Bledsoe on the Drive
Why it Worked: Bledsoe’s offensive game is best when he drives into the paint. For the season he is finishing around the rim at 61.4% while averaging career bests in both free throw attempt rate and free throw percentage (0.434 and 84.9%, respectively). In addition, he is also very capable of creating offense for others as the defense closes in on him (31.2% AST% and 14.7% TOV% this season).
In this play, the Suns again run high screen and roll. Unlike the other play, Chandler’s defender is not in position to hedge high and allows Bledsoe to accelerate and drive directly into the paint. Jameer Nelson gets caught on the screen and loses the angle to cut Bledsoe off. As a result, he steps around Nelson for a layup at the rim.
How to Adjust: It would be best for the defense to prioritize containing Bledsoe on the drive and force him to settle from the perimeter. On the season he is shooting just 35.9% from 10 feet to the three-point line and 32.5% beyond it. His outside efficiency is very pedestrian compared to his ability to finish at the rim or create open shots for others. Limiting Bledsoe’s penetration opportunities also minimizes kick outs to open teammates at the three-point line. Therefore, putting a quicker or longer perimeter defender (Clarkson or Russell) on him and having the big man hedge higher in screen and roll situations will help to curtail Bledsoe on the offensive end.
Exploit the Suns’ Perimeter Defense
Why it Worked: The Suns are the third worst team in the league in terms of defensive efficiency at 109.4 points per 100 possessions. The Bucks run a baseline loop play for Jason Terry. Although the two screeners make minimal contact with Booker, he still missteps around the Henson screen and forfeits an angle for Terry to catch and drive into the paint. While all this is happening, Bledsoe does not bother to apply any pressure on the passer, allowing him to accurately deliver the ball to the cutting Terry without concern for a deflection. As Terry drives into the teeth of the defense, he has options to either dish to Henson in the paint, Giannis at the three-point line, or to take the shot for himself. Booker has no choice but the commit the foul.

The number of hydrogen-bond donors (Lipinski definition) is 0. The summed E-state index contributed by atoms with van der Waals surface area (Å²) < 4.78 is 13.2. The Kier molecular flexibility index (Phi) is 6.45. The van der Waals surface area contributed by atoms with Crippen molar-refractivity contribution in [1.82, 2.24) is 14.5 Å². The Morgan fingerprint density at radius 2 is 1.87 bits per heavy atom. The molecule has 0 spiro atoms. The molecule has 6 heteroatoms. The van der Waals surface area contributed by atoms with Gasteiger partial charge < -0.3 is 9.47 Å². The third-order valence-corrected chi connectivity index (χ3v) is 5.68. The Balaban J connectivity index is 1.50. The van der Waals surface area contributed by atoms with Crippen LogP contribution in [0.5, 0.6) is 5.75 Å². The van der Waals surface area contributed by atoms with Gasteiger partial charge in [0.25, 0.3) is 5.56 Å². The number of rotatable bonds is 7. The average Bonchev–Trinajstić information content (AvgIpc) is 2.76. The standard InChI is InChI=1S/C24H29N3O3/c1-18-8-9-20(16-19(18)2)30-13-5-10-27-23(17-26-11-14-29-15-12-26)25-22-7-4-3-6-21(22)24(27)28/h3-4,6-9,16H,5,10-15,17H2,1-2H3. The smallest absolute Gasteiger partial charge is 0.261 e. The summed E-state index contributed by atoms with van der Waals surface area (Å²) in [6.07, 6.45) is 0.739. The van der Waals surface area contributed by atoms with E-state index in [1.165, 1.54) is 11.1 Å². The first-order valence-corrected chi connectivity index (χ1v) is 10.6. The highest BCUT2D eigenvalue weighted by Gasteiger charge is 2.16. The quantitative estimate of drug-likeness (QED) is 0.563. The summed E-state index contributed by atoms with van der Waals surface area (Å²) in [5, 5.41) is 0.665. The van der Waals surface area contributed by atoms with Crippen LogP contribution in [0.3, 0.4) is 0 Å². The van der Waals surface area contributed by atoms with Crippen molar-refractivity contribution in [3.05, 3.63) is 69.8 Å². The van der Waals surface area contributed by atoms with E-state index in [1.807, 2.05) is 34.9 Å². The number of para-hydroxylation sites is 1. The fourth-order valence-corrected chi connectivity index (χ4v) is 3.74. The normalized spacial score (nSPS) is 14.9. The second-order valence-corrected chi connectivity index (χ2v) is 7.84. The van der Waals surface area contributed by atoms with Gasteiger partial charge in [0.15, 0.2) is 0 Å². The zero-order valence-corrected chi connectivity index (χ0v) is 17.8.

How to Adjust: The Lakers would be wise to run plenty of off-ball action against the poor Suns defensive backcourt. Bledsoe is averaging a career worst -0.5 DBPM while Booker has always been a negative defender at -2.9 DBPM. The Suns clearly have both communication issues and individual technique deficiencies on the defensive end and running motion off-ball plays will definitely open up offensive opportunities for the Lakers. Russell this season has shown the ability to make correct reads in these situations and the whole team will benefit by putting him at the trigger position.
Notes: The Suns and Lakers are two of the fastest teams in the league in terms of offensive pace – the Suns 4th at 101.8 possessions per game and the Lakers 6th at 100.6 possessions per game. At the same time the two teams are among the league’s worst in defensive efficiency – the Suns at 28th at 109.4 points per 100 possessions and the Lakers 29th at 110.1 points per 100 possessions. As a result, this game should be a high scoring affair. Over the past three games (excluding SAC), D’Angelo Russell has averaged only 5 field goal attempts while playing 23.3 minutes per game.